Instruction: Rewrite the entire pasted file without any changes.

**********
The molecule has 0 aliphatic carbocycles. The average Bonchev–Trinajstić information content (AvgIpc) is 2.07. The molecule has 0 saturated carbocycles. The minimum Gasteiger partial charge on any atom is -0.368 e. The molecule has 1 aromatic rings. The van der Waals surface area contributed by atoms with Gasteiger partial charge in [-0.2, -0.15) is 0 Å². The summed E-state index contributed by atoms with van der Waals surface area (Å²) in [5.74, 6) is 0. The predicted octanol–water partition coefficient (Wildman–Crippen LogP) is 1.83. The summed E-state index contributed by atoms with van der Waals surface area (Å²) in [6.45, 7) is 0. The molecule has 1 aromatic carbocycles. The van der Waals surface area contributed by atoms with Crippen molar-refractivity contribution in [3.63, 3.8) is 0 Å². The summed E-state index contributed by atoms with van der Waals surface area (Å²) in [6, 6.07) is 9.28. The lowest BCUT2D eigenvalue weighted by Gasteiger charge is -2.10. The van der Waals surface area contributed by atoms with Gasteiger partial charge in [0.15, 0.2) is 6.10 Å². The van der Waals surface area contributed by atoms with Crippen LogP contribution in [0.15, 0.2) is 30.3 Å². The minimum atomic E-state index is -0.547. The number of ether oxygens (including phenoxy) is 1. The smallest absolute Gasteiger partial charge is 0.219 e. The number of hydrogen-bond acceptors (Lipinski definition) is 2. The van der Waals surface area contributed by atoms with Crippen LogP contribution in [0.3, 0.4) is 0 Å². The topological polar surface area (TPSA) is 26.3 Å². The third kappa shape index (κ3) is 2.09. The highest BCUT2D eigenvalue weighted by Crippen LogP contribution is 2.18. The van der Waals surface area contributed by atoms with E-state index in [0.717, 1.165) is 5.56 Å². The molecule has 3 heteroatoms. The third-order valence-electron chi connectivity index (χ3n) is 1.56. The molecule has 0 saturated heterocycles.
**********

The molecule has 0 aliphatic carbocycles. The average Bonchev–Trinajstić information content (AvgIpc) is 2.07. The molecule has 0 saturated carbocycles. The minimum Gasteiger partial charge on any atom is -0.368 e. The molecule has 1 aromatic rings. The van der Waals surface area contributed by atoms with Gasteiger partial charge in [-0.2, -0.15) is 0 Å². The summed E-state index contributed by atoms with van der Waals surface area (Å²) in [5.74, 6) is 0. The predicted octanol–water partition coefficient (Wildman–Crippen LogP) is 1.83. The summed E-state index contributed by atoms with van der Waals surface area (Å²) in [6.45, 7) is 0. The molecule has 1 aromatic carbocycles. The van der Waals surface area contributed by atoms with Crippen molar-refractivity contribution in [3.63, 3.8) is 0 Å². The summed E-state index contributed by atoms with van der Waals surface area (Å²) in [6, 6.07) is 9.28. The lowest BCUT2D eigenvalue weighted by Gasteiger charge is -2.10. The van der Waals surface area contributed by atoms with Gasteiger partial charge in [0.15, 0.2) is 6.10 Å². The van der Waals surface area contributed by atoms with Crippen LogP contribution in [0.15, 0.2) is 30.3 Å². The minimum atomic E-state index is -0.547. The number of ether oxygens (including phenoxy) is 1. The smallest absolute Gasteiger partial charge is 0.219 e. The number of hydrogen-bond acceptors (Lipinski definition) is 2. The van der Waals surface area contributed by atoms with Crippen LogP contribution in [0.3, 0.4) is 0 Å². The topological polar surface area (TPSA) is 26.3 Å². The third kappa shape index (κ3) is 2.09. The highest BCUT2D eigenvalue weighted by Crippen LogP contribution is 2.18. The van der Waals surface area contributed by atoms with E-state index in [0.717, 1.165) is 5.56 Å². The molecule has 3 heteroatoms. The third-order valence-electron chi connectivity index (χ3n) is 1.56. The molecule has 0 saturated heterocycles.